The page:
but I still want people to consider what would happen if it wasn't a football star who was stopped... if there wasn't a video... and if the police department didn't care to investigate it... Such a thing happened here in Seattle recently.
I received a letter a few days ago about an incident this year here in Seattle that involved two women, one of them who was viciously beaten and almost raped, only to be further victimized by a Seattle Police Officer.
One of the women, let’s call her M, wrote about how she was assaulted by a man who demanded money. When she said she didn’t have any he backhanded her and began beating her and ripping off her clothes.
It was then that her friend, let’s call her J, jumped out of their nearby car to help when she was also attacked, but after hitting her friend the attacker ran off, perhaps thinking two women were more than he wanted to deal with..
But, the damage was done, M realized that she could no longer see out of her right eye. J looked at M’s eye and realized it was bleeding and damaged, so they got into their car and rushed to the nearest hospital.
As J was driving, M kept blacking out so J, rightly concerned, went against a one-way only turn sign after pausing to make sure nobody was coming, and was immediately stopped by a Seattle Police officer.
J explained to the officer that she was driving her friend to the ER and asked for an escort. But the officer replied. “I can’t do that”. And began to demand J’s license and registration. J became upset: “Look at her, her face, her eye! We need serious medical attention!” she exclaimed, explaining that her friend was just beaten up and almost raped.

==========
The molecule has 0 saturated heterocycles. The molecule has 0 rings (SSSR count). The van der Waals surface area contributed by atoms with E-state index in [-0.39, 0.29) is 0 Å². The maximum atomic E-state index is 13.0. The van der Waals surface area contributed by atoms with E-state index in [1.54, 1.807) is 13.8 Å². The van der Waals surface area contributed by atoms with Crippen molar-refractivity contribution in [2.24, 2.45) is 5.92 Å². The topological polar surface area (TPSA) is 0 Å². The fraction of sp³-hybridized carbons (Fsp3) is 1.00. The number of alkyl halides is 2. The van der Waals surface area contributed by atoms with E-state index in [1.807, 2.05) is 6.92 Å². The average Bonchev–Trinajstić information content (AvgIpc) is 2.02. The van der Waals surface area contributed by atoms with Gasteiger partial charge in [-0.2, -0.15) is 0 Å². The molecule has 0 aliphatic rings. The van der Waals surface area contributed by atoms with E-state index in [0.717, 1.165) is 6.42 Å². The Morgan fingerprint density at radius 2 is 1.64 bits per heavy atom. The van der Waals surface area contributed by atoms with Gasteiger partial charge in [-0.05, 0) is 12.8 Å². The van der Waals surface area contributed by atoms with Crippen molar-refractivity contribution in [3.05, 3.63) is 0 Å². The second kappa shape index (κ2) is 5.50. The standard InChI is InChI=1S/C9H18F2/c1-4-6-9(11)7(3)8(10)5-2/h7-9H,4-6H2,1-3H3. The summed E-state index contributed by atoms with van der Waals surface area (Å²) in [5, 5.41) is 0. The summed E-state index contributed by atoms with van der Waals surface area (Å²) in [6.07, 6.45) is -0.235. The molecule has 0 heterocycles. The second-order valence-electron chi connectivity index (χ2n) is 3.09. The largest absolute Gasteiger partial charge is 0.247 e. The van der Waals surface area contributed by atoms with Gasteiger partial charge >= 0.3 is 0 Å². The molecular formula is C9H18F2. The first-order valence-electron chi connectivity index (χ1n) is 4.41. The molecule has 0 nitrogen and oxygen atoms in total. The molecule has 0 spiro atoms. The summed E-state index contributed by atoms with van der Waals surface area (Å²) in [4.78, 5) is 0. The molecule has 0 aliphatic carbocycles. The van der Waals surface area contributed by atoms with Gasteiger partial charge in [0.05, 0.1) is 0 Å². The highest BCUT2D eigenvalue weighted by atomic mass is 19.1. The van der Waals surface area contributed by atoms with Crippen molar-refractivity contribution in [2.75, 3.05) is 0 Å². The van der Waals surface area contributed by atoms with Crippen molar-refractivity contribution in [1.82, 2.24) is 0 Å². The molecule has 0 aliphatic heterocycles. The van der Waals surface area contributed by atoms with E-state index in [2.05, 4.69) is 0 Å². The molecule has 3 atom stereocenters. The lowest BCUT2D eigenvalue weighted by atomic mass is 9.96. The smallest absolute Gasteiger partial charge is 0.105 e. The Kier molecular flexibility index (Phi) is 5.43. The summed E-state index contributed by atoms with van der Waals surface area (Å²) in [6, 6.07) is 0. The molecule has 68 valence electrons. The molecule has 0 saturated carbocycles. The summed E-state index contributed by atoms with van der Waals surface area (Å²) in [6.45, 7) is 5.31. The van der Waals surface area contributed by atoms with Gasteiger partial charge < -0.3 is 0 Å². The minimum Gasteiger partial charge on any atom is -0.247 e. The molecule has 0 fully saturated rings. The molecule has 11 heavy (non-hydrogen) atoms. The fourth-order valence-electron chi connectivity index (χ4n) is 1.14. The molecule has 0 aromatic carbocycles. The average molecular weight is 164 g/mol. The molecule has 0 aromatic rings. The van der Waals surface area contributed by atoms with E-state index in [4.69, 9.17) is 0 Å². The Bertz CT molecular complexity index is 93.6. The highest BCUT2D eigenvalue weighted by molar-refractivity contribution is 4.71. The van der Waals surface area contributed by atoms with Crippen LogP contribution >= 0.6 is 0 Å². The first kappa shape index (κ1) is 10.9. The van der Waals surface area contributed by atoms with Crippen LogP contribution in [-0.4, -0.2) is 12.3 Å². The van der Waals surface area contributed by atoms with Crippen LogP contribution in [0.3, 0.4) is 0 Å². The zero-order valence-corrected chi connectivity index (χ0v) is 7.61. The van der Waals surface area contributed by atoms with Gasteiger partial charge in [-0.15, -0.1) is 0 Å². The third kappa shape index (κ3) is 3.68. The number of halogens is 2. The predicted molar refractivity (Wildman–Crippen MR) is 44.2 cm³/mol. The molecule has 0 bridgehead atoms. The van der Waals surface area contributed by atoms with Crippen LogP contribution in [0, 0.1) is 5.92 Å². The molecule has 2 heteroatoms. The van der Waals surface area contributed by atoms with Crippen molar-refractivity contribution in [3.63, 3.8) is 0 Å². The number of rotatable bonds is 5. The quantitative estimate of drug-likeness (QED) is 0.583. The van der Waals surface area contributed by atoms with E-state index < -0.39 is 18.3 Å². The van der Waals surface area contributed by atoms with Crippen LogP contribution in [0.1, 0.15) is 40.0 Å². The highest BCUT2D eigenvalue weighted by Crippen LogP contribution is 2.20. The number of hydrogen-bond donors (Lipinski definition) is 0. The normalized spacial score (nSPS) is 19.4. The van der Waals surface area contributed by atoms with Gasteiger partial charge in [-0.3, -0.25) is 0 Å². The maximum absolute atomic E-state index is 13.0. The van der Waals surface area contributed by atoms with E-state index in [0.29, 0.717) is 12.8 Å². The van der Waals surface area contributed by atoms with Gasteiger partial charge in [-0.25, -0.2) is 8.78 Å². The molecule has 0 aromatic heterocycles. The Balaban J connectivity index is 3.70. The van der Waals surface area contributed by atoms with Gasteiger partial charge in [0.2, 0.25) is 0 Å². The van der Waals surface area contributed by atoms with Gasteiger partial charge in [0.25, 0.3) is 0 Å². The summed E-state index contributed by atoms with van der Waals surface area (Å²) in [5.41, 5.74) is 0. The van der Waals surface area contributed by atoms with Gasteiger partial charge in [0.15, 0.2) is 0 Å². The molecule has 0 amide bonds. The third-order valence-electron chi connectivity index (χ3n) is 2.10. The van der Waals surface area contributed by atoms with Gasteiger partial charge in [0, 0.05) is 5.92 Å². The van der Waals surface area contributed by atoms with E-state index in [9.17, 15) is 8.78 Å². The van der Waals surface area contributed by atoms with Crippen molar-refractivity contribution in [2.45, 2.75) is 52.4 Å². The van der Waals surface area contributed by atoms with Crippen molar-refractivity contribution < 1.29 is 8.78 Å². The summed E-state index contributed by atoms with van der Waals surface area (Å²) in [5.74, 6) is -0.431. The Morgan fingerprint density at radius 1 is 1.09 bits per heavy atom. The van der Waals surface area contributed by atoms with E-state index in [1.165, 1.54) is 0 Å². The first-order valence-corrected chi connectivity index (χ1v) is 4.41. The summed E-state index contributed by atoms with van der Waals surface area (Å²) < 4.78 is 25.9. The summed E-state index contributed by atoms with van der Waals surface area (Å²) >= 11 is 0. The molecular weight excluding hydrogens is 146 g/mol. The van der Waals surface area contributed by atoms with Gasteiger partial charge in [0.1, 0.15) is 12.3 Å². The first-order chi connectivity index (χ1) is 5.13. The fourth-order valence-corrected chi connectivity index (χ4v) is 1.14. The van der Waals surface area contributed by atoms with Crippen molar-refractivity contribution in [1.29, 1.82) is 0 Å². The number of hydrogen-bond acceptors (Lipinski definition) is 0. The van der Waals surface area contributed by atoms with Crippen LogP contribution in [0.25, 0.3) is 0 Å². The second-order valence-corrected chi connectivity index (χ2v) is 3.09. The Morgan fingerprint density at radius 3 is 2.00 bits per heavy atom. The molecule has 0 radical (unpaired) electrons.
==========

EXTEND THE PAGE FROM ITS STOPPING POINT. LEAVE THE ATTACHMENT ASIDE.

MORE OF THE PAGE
When the officer refused to look, M leaned over and looked at the officer, forcing him to see her developing black eyes and damaged right eye… The officer replied with a chuckle and smiled when he turned away to go back to his motorcycle to write the ticket.
When he returned he wrote two tickets, one for the traffic infraction and the other for failure to provide proof of insurance (which was later dropped when J showed the same form to the court that she provided the officer).
J, still in shock from the disbelief she felt at the officer’s reaction to her friend’s injuries, asked the officer “How would you feel if it was your mother, sister, or daughter who was just physically and almost sexually assaulted and a police officer thought it was humorous?”
The officer got irate and shoved his hand in her face, exclaiming “I don’t want to hear it! Move!” and then he shoved her back forcefully, got on his bike and, in her own words:
He laughed, and flippantly said, “Good Luck,” driving off on his motorcycle as if he had done nothing wrong. I couldn’t believe what had just happened. I and my friend had already been victimized and this SPD officer had just left both of us feeling degraded, small, used, harassed, assaulted and highly humiliated by someone whose duty it is “to serve and protect.”----------
It takes a certain kind of sadism for officers to have such disregard for the suffering of others, let alone to intentionally act in ways that would make that suffering worse… especially for the victims of crimes whom they are duty-bound to help and protect instead of harm and prosecute.
When they think of their role as officers as a divide between us and them and begin to think of the “them” as less than human, this is ultimately the result…
While it’s good that the Moats case has been aired in the press… J and M’s case will never be heard or read… just another couple of innocent people who have learned that there are officers out there who have become so jaded and rooted in the culture of police isolationism that they treat victim and suspect with equal disregard…
Regretfully, to those officers, we’re all animals... victim and suspect alike.
Some information and details have been removed and altered to protect the victims in this case from retaliation by the police for telling their stories.